Mark Allen enjoyed the best moment of his snooker career as he beat Kyren Wilson 10-7 in the final of the Dafabet Masters, winning a Triple Crown event for the first time.
Antrim’s 31-year-old Allen came from 4-3 down to win seven of the last ten frames at Alexandra Palace, before receiving the Paul Hunter Trophy and a career-biggest cheque of £200,000.
There were emotional scenes at the end of the match, with Wilson in tears as he reflected on defeat, and Allen embraced by his father Ronnie, wife Kyla, stepson Robbie and baby daughter Harleigh.
World number eight Allen was the man of the week in London as he knocked out Luca Brecel, Ronnie O’Sullivan and John Higgins to reach the final. And though he only showed glimpses of the same form today, he did enough to win his tenth career title and first since the 2016 Players Championship.
Since his junior days, Allen has been touted as the best Northern Irish player since the days of Alex Higgins and Dennis Taylor, and he has now emulated those two greats by winning snooker’s biggest invitation tournament.
He struggled with his game for much of last season, after splitting with coach Terry Griffiths, but Allen made changes to his cue action at the start of the current campaign and has worked hard on the practice table to bed in his improved technique. He is now enjoying the fruits of that labour and savouring his finest hour.
Allen had played in only one Triple Crown final before, losing 10-8 to Judd Trump at the 2011 UK Championship. He becomes the first player other than Ronnie O’Sullivan or Mark Selby to win a Triple Crown event since 2015. He is also sure of a place in the Champion of Champions later this year.
Kettering’s 26-year-old Wilson also won his biggest ever cheque as the £90,000 runner-up prize eclipses the £85,000 he won for capturing the 2015 Shanghai Masters, his only pro title. He has now lost three finals this season, having been beaten by Ronnie O’Sullivan at the English Open and Ding Junhui at the Yushan World Open. World number 14 Wilson will surely reflect on crucial chances he missed in the first session when he could have established a substantial lead.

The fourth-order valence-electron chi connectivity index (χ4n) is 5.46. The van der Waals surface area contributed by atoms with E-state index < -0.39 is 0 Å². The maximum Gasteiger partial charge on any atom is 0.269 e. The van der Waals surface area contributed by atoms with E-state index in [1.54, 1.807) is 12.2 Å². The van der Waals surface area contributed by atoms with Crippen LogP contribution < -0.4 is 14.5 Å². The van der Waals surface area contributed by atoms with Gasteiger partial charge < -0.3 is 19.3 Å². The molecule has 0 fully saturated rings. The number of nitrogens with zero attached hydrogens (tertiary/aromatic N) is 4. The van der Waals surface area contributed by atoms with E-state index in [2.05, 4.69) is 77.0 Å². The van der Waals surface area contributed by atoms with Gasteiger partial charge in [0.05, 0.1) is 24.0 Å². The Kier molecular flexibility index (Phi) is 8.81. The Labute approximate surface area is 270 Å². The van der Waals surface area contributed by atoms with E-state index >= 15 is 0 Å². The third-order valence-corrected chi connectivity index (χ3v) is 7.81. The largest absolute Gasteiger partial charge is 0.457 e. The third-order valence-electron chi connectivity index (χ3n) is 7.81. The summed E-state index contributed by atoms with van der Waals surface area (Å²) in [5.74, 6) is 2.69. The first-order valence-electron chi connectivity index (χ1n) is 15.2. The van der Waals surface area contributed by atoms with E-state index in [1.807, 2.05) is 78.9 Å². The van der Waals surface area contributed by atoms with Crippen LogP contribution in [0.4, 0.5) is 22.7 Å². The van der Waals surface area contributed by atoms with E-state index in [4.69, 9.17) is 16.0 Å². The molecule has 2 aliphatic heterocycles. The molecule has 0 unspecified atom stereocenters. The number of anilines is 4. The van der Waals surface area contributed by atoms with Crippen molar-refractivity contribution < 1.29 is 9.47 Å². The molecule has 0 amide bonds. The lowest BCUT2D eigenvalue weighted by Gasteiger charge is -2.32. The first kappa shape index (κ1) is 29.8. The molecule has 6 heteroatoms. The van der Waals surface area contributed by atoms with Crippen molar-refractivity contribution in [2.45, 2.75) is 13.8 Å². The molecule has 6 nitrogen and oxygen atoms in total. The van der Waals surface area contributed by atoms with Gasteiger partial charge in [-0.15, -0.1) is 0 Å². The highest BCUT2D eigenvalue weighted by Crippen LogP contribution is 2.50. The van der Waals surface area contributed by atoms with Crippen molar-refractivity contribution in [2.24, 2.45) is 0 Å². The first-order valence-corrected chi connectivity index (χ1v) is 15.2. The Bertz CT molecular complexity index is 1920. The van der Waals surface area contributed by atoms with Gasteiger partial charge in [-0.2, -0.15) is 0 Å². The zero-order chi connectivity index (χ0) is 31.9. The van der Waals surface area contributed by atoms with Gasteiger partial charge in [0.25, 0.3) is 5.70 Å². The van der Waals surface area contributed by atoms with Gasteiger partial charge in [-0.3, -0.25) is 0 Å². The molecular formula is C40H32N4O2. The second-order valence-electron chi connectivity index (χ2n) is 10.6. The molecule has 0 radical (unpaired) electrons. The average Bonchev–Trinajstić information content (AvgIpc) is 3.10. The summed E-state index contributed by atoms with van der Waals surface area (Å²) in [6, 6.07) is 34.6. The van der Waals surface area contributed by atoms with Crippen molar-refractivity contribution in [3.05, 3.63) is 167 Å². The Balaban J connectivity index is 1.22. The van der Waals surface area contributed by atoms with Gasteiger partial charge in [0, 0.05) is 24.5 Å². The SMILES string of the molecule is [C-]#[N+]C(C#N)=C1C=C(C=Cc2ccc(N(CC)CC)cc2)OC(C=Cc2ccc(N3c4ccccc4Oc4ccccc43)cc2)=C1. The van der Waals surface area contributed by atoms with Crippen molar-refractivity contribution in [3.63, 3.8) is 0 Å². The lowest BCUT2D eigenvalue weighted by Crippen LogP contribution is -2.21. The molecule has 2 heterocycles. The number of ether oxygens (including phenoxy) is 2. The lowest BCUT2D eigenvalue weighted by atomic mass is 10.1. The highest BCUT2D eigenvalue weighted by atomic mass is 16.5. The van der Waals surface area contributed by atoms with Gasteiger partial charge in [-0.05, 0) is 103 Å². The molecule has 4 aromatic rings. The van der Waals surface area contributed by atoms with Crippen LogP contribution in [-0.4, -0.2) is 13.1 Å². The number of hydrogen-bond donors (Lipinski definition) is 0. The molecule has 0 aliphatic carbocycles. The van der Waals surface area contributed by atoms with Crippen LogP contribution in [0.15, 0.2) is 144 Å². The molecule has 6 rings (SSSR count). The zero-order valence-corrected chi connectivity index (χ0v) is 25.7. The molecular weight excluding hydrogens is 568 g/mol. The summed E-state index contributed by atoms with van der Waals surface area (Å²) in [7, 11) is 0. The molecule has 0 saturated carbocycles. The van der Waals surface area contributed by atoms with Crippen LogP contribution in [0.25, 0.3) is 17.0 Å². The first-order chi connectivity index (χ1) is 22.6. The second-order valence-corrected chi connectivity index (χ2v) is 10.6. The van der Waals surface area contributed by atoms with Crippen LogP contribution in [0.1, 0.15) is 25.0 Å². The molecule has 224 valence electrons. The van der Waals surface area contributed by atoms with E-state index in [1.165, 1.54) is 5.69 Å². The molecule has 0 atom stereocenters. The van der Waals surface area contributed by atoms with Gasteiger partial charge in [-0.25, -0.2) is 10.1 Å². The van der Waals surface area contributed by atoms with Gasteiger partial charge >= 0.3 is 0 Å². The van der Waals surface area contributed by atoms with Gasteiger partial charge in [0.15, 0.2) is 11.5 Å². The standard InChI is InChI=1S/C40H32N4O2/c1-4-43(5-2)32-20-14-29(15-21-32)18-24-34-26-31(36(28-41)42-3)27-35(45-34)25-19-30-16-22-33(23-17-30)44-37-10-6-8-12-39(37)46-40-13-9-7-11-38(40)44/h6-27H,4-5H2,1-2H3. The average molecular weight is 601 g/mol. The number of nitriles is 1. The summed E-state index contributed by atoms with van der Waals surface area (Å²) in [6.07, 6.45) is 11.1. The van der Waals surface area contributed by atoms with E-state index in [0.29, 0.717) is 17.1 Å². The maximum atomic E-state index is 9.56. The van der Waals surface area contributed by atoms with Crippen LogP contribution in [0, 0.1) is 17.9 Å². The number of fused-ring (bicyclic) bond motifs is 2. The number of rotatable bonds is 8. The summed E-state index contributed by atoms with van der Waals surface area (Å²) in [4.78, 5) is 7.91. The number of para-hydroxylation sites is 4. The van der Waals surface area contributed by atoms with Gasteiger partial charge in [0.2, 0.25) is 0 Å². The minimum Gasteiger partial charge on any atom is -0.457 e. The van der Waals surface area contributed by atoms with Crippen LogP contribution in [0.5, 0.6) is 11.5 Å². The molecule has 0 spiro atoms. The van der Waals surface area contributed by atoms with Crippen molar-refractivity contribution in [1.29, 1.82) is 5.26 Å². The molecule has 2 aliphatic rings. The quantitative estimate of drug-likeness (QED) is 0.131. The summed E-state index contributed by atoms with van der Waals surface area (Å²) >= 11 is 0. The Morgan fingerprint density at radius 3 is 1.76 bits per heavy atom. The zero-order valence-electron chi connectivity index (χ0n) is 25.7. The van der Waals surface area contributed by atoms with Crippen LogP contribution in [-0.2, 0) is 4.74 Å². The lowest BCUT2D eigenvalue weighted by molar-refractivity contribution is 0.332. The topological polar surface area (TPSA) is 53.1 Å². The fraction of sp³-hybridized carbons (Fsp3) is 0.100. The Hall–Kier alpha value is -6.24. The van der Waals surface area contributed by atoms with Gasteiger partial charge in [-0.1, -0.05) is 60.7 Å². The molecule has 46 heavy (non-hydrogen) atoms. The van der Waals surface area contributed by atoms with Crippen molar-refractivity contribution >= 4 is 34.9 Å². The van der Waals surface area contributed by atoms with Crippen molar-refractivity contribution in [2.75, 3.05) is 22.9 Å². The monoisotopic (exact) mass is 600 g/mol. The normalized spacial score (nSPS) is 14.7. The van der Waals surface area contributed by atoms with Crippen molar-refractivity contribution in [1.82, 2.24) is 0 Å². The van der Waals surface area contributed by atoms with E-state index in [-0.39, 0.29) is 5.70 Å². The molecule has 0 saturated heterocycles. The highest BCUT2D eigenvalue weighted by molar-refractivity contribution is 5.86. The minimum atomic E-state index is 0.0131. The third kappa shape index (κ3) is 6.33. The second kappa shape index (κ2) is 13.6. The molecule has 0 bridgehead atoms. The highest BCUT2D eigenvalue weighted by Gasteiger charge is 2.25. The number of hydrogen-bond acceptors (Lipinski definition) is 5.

The first frame of the evening session lasted 40 minutes and came down to the colours. Wilson played a weak safety on the brown, allowing Allen to pot brown and blue to take a 5-4 lead. In frame ten, Allen led 23-8 when he missed a tricky green to a baulk corner, and his opponent punished him with a break of 84 to level the contest.
Allen then stepped up a gear with breaks of 73 and 119 – the 28th century of the tournament – to lead 7-5 at the interval. In frame 13 he made 34 before running out of position, then Wilson had a scoring chance but potted just one red before missing the black with the rest. Allen’s 50 put him three frames in front.
Wilson, who had never won a match in the Masters before this week, stemmed the tide with a break of 73 to pull back to 8-6. In the 15th, Allen made 49 before missing a tough red to a centre pocket. Wilson replied with 47 to take it to a safety battle on the last red, then took advantage of a missed pot from Allen to clear to the pink and reduce the gap to a single frame.
Allen bounced back impressively with a break of 69 to go two up with three to play at 9-7. And a few minutes later the match was over as Allen’s run of 71 gave him the title.
“It is surreal,” said Allen, who was making his tenth consecutive Masters appearance but had never previously reached the final. “It has been a long time coming. I was never sure it was going to come to be honest, I have knocked on the door for so long but now I can say I have won a Triple Crown title.
“What a competitor Kyren Wilson is. He is the nicest guy you could meet and he has a great family with him too. I know what it is like to sit in that seat after losing a major final, I lost to Judd in the 2011 UK, but how far has he come in the last two years?
“He is going to be in major finals for years to come. I have felt calm all week, apart from the first session, I was very on edge. I felt like as the match went on I got stronger and I felt at ease with myself and was playing the way I had been the rest of the week.”
Wilson said: “I am devastated. You can’t make mistakes against a player of his class. I just made things a little bit too easy for him, I kept putting him in the balls and you can’t so that against him.
“He will punish you and that is what he did. The last frame of the first session, when he potted an awesome long red, changed it. I could not see how I was not 5-3 ahead and then he did very well to see it through.”